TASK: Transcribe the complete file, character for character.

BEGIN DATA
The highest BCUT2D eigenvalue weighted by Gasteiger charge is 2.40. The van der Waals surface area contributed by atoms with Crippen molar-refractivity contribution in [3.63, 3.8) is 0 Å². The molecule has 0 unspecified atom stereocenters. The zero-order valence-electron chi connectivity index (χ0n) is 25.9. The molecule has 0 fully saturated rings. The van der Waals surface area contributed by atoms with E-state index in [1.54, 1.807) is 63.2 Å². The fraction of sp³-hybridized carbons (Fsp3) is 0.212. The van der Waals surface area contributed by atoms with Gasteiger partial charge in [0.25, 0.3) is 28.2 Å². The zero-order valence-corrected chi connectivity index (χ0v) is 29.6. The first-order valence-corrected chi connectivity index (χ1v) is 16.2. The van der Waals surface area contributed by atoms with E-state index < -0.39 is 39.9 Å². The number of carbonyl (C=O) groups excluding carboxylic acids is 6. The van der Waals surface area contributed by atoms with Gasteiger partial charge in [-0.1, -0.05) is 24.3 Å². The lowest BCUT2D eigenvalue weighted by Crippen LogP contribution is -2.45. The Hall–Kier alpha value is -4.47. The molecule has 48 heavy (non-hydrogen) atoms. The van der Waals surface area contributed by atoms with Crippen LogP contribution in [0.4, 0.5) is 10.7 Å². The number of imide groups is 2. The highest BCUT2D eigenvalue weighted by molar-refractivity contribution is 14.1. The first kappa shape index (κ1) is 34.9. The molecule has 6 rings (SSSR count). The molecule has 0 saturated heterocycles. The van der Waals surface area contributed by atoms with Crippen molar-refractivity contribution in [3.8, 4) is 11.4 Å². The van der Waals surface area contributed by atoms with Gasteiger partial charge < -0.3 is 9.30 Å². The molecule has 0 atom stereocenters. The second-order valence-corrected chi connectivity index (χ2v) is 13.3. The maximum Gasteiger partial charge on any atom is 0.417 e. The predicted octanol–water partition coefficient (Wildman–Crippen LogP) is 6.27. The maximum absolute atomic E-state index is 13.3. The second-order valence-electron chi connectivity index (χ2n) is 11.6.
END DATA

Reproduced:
The highest BCUT2D eigenvalue weighted by Gasteiger charge is 2.40. The van der Waals surface area contributed by atoms with Crippen molar-refractivity contribution in [3.63, 3.8) is 0 Å². The molecule has 0 unspecified atom stereocenters. The zero-order valence-electron chi connectivity index (χ0n) is 25.9. The molecule has 0 fully saturated rings. The van der Waals surface area contributed by atoms with E-state index in [1.54, 1.807) is 63.2 Å². The fraction of sp³-hybridized carbons (Fsp3) is 0.212. The van der Waals surface area contributed by atoms with Gasteiger partial charge in [0.25, 0.3) is 28.2 Å². The zero-order valence-corrected chi connectivity index (χ0v) is 29.6. The first-order valence-corrected chi connectivity index (χ1v) is 16.2. The van der Waals surface area contributed by atoms with E-state index < -0.39 is 39.9 Å². The number of carbonyl (C=O) groups excluding carboxylic acids is 6. The van der Waals surface area contributed by atoms with Gasteiger partial charge in [-0.1, -0.05) is 24.3 Å². The lowest BCUT2D eigenvalue weighted by Crippen LogP contribution is -2.45. The Hall–Kier alpha value is -4.47. The molecule has 48 heavy (non-hydrogen) atoms. The van der Waals surface area contributed by atoms with Crippen LogP contribution in [0.4, 0.5) is 10.7 Å². The number of imide groups is 2. The highest BCUT2D eigenvalue weighted by molar-refractivity contribution is 14.1. The first kappa shape index (κ1) is 34.9. The molecule has 6 rings (SSSR count). The molecule has 0 saturated heterocycles. The van der Waals surface area contributed by atoms with Crippen molar-refractivity contribution in [3.8, 4) is 11.4 Å². The van der Waals surface area contributed by atoms with Gasteiger partial charge < -0.3 is 9.30 Å². The molecule has 0 atom stereocenters. The second-order valence-corrected chi connectivity index (χ2v) is 13.3. The maximum Gasteiger partial charge on any atom is 0.417 e. The predicted octanol–water partition coefficient (Wildman–Crippen LogP) is 6.27. The maximum absolute atomic E-state index is 13.3. The second-order valence-electron chi connectivity index (χ2n) is 11.6.